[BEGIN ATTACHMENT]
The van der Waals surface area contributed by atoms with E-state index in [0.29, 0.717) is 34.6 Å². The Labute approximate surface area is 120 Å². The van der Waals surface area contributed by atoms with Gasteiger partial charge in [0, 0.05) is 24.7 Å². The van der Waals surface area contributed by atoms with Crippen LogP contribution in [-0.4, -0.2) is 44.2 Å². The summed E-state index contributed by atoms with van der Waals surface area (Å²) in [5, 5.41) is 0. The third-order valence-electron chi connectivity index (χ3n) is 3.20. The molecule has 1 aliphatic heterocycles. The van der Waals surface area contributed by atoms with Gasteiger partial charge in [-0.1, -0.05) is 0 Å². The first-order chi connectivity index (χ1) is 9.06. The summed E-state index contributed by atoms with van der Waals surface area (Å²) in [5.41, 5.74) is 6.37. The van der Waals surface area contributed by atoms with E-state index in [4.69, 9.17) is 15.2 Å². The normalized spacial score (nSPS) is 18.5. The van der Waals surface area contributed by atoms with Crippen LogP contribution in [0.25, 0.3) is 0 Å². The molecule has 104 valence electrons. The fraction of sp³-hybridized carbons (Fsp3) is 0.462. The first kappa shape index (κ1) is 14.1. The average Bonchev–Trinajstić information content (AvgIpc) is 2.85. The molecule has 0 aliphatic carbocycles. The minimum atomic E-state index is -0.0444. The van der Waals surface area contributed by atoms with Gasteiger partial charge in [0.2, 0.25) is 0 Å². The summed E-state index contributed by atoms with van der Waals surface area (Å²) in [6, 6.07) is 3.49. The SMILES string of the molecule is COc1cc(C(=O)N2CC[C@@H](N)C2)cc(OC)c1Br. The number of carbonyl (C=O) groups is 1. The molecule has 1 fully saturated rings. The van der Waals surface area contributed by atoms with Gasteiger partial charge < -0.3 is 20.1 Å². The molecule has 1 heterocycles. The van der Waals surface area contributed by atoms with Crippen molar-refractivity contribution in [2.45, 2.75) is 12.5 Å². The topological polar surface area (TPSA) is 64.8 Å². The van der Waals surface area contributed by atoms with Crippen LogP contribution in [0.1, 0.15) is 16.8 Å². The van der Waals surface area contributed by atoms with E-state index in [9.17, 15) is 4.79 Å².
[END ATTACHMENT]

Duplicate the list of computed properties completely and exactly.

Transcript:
The van der Waals surface area contributed by atoms with E-state index in [0.29, 0.717) is 34.6 Å². The Labute approximate surface area is 120 Å². The van der Waals surface area contributed by atoms with Gasteiger partial charge in [0, 0.05) is 24.7 Å². The van der Waals surface area contributed by atoms with Crippen LogP contribution in [-0.4, -0.2) is 44.2 Å². The summed E-state index contributed by atoms with van der Waals surface area (Å²) in [5, 5.41) is 0. The third-order valence-electron chi connectivity index (χ3n) is 3.20. The molecule has 1 aliphatic heterocycles. The van der Waals surface area contributed by atoms with Gasteiger partial charge in [-0.1, -0.05) is 0 Å². The first-order chi connectivity index (χ1) is 9.06. The summed E-state index contributed by atoms with van der Waals surface area (Å²) in [5.41, 5.74) is 6.37. The van der Waals surface area contributed by atoms with E-state index in [4.69, 9.17) is 15.2 Å². The normalized spacial score (nSPS) is 18.5. The van der Waals surface area contributed by atoms with Crippen LogP contribution in [0.25, 0.3) is 0 Å². The molecule has 104 valence electrons. The fraction of sp³-hybridized carbons (Fsp3) is 0.462. The first kappa shape index (κ1) is 14.1. The average Bonchev–Trinajstić information content (AvgIpc) is 2.85. The molecule has 0 aliphatic carbocycles. The minimum atomic E-state index is -0.0444. The van der Waals surface area contributed by atoms with Gasteiger partial charge in [0.2, 0.25) is 0 Å². The summed E-state index contributed by atoms with van der Waals surface area (Å²) in [6, 6.07) is 3.49. The SMILES string of the molecule is COc1cc(C(=O)N2CC[C@@H](N)C2)cc(OC)c1Br. The number of carbonyl (C=O) groups is 1. The molecule has 1 fully saturated rings. The van der Waals surface area contributed by atoms with Gasteiger partial charge < -0.3 is 20.1 Å². The molecule has 1 heterocycles. The van der Waals surface area contributed by atoms with Crippen molar-refractivity contribution in [2.45, 2.75) is 12.5 Å². The topological polar surface area (TPSA) is 64.8 Å². The van der Waals surface area contributed by atoms with Crippen LogP contribution in [0.1, 0.15) is 16.8 Å². The van der Waals surface area contributed by atoms with E-state index in [9.17, 15) is 4.79 Å².